When Damian Lillard was named an All-Star in 2014 and 2015, some assumed he would be an annual feature at the showcase event.
But such a conclusion was neglecting the wild logjam of elite talent in the Western Conference’s backcourt ranks.
As a result, Lillard has missed out the past two years despite putting up career best numbers, not to mention the Blazers continuing to make the playoffs with a much younger lineup than the Aldridge-Batum-Matthews-Afflalo-Lopez days.
There might not be an end to the frustration in sight for Lillard, who finished eighth in fan voting this year, one spot behind Lonzo Ball.
In the final returns released on Thursday, Lillard finished seventh overall among Western Conference guards.
Steph Curry, James Harden, Russell Westbrook, Manu Ginobili, Klay Thompson and Chris Paul all polled ahead of him.
While he could be included as a reserve by the coaches, Lillard still says he has grown tired of missing out, and wants to see things change this season, according to ESPN’s Chris Haynes.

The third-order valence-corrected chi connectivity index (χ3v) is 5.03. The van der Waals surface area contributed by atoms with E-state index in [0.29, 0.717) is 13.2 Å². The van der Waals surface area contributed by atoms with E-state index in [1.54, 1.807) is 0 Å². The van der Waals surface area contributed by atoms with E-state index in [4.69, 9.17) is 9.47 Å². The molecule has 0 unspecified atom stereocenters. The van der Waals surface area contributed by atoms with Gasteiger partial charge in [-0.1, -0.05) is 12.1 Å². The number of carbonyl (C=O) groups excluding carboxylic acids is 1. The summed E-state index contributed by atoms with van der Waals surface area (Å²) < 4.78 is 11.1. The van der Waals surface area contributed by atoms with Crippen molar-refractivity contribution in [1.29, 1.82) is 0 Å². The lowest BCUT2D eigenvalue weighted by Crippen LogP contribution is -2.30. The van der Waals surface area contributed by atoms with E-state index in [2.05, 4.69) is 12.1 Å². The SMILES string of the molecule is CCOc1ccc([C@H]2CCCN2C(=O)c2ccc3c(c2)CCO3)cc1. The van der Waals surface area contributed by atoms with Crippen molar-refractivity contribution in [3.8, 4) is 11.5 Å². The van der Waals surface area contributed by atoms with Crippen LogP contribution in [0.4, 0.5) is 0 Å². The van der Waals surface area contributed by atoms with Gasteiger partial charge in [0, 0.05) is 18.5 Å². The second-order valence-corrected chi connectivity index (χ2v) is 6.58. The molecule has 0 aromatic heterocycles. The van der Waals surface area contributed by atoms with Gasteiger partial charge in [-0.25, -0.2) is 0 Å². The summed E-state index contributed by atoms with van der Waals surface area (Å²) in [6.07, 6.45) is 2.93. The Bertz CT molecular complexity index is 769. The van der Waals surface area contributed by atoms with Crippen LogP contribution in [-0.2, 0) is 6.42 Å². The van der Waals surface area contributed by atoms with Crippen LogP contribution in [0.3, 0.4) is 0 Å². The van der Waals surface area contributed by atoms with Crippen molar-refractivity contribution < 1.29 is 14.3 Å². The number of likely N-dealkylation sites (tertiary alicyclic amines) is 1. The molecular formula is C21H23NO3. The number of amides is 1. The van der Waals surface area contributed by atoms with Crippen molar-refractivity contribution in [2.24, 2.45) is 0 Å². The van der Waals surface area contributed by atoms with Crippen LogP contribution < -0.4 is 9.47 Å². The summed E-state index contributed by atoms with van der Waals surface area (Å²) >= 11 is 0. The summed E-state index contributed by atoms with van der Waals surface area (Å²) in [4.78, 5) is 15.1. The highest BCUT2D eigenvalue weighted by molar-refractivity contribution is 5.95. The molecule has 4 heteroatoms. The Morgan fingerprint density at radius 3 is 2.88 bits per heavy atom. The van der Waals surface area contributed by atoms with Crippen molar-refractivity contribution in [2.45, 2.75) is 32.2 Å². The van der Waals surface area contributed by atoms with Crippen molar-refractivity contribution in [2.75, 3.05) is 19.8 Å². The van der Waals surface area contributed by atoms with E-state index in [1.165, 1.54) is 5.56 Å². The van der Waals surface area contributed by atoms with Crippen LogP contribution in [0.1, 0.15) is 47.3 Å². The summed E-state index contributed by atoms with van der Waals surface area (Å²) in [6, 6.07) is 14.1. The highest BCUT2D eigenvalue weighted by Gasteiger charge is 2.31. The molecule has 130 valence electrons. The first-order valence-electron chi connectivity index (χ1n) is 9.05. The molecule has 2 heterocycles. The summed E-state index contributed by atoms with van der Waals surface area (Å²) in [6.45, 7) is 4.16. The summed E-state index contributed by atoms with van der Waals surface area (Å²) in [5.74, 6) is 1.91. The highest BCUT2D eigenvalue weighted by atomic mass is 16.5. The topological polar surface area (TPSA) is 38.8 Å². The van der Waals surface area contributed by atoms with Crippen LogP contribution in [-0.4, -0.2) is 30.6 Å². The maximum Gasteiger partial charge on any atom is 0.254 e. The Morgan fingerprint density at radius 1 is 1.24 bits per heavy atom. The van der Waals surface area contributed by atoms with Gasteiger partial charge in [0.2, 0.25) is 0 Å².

“I’ve gotten frustrated just for the fact that it feels like I always got to be the fall guy and every other guy has been deserving,” Lillard told Haynes before the final ballot was released. “In the past, the thing has been, ‘All right, my team has been 10 games under .500 or not in the playoffs,’ but every year we’ve found a way to be in the postseason, and this year I think we’re in much better position than we have been in the past two seasons that I didn’t make it.”
Lillard added that he was also expecting to miss out this year, but that didn’t mean it sat well with him.
“I think I’ve gotten over the emotional part of it the last few times that I didn’t make it,” he said. “Now I’m kind of like expecting it to go that way, but I feel like I should be there.”
Lillard is currently averaging 25 points per game, which is good for ninth in the league, and is one of only four players averaging 25 points, four rebounds and six assists.
The others are LeBron James, James Harden and Steph Curry.